Rural students keep cutting sorry figure
Dearth of skilled teachers, facilities blamedMohiuddin Alamgir
Educationalists and officials blamed a dearth of skilled teachers, lack of infrastructures such as laboratories and libraries in colleges in rural areas for the poor performance of students in such as areas in public examinations.
Results of the Higher Secondary Certificate and equivalent examinations that were published on Saturday have shown that students of rural areas cutting a sorry figure against their fellows in urban areas.
As in the past, students of educational institutions in urban areas did well than the students from institutions in rural although the government claims that it has taken measures to address the rural-urban disparity.
No government colleges in rural areas could earn a place among the 10 best institutions in four general education boards — Dhaka, Chittagong, Sylhet, and Dinajpur.
One such institution each in Rajshahi and Jessore could be in the top ten under the boards. Two institutions from rural areas in Comilla and four in Barisal could slide into the 10 best institutions under the boards.
The boards make the list based on criteria of the number of regular examinees, the total number of examinees, pass percentage, the number of GPA 5 achievers, and the average GPA in the institutions.
The system was introduced in 2010. The education ministry prepares lists of top 20 colleges in each of the eight general education boards, the Madrassah Education Board and the Technical Education Board.
In the Barisal board, Amtali College and Patharghata College in Barguna, Shahid Smriti College in Pirojpur and Syed Azizul Haque College in Wazirpur, all in rural areas, ranked the sixth, seventh, eighth and ninth.
Sonar Bangla College at Burichang in Comilla and Kazi Mohammad Shafiqul Islam College n Brahamanbaria ranked the eight and 10th in Comilla education board from rural areas.
Ullapara Science College in Sirajganj ranked the seventh in the Rajshahi education board and Sheikh Akiz Uddin Higher Secondary School at Jhikargachha in Jessore trailed the best 10 institutions in the Jessore education board.
A number of cadet colleges, however, are among the best institutions and educationalists said that these colleges were highly privileged educational institutions.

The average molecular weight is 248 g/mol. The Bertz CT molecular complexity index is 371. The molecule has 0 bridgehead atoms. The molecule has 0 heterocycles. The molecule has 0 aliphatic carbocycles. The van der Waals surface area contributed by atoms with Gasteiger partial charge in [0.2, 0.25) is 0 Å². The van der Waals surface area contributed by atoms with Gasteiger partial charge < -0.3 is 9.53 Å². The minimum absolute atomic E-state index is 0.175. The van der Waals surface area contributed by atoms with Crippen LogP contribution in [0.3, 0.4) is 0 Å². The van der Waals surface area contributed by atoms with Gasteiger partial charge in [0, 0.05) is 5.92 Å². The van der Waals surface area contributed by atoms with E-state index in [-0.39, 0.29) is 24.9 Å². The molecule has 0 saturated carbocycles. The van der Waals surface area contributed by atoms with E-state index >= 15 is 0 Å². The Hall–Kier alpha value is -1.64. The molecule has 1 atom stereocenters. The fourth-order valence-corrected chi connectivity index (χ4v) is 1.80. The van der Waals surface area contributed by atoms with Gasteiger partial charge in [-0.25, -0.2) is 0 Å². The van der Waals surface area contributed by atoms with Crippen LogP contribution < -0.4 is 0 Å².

Educationalists and officials said that these institutions were mostly located in upazila headquarters.
Results of the public examinations are worse in the case of institutions in remote, backward areas.
They said that educational institutions in rural areas had failed to make their mark as students in such rural areas do not get the same level of private tuition as their fellows in urban areas do. And most of the upper and upper middle class families in rural areas send their children to institutions in urban areas, which is another reason of the poor result of rural institutions.
Students in urban areas could get benefits of coaching, private tuition, better guidance and management. Guardians in urban areas spend more on the education of students than the guardians in rural areas do.
An education ministry official said how colleges in rural areas could do better in exams when most of the colleges, including the government ones, did not have quality teachers. ‘There are more teaches than what are required in government colleges in the capital while there are many teaching positions vacant in government colleges in rural areas.’
Dhaka University professor emeritus Anisuzzaman told New Age that there was a dearth of skilled, quality teachers and teaching materials in rural educational institutions.
Academic environment in urban institutions is better than what it is in rural areas, he added.
Former University Grants Commission chairman Nazrul Islam said that there had been little progress in addressing the rural-urban disparity in the education system as the gap is widening each day.
He said that the urban-rural balance in the education system had been destroyed. Colleges in rural areas lack infrastructure and efficient and trained teachers, resulting in a poor education quality in such areas.
The financial support for urban students is better than that for rural students, he said. There is a lack of infrastructures such as laboratories, libraries and others the rural colleges.
‘Educational institutions in rural areas usually suffer when the question of performance comes,’ he said.
Nazrul said, ‘Cadet colleges do brilliant results as their expenditures are 10 times the money spent on a normal college.’
The Board of Intermediate and Secondary Education, Dhaka chairman, Taslima Begum, also said that there was a dearth of quality teachers in subjects such as English, mathematics and science subjects
‘Colleges in rural areas do not get skilled teachers in many subjects even after advertising the positions repeatedly,’ she said.
She said that students in rural areas did not get coaching and private tuition that the urban students get as they cannot afford that.
The Comilla education board chairman, Oliur Rahman, said that also the students in rural areas who do well in exams move to urban areas. He said that it was really difficult to ensure equal opportunities for all.
The overall pass percentage and the number of GPA 5 scorers in Higher Secondary Certificate and equivalent examinations this year have marked a sharp decline.
The combined pass percentage is 74.30 which is 4.37 percentage point lower than the figure of 78.67 in the past year.
The number of students who scored the grade point average of 5 this year is 58,197, down by 2,965 compared with the figure of 61,162 in the past year.
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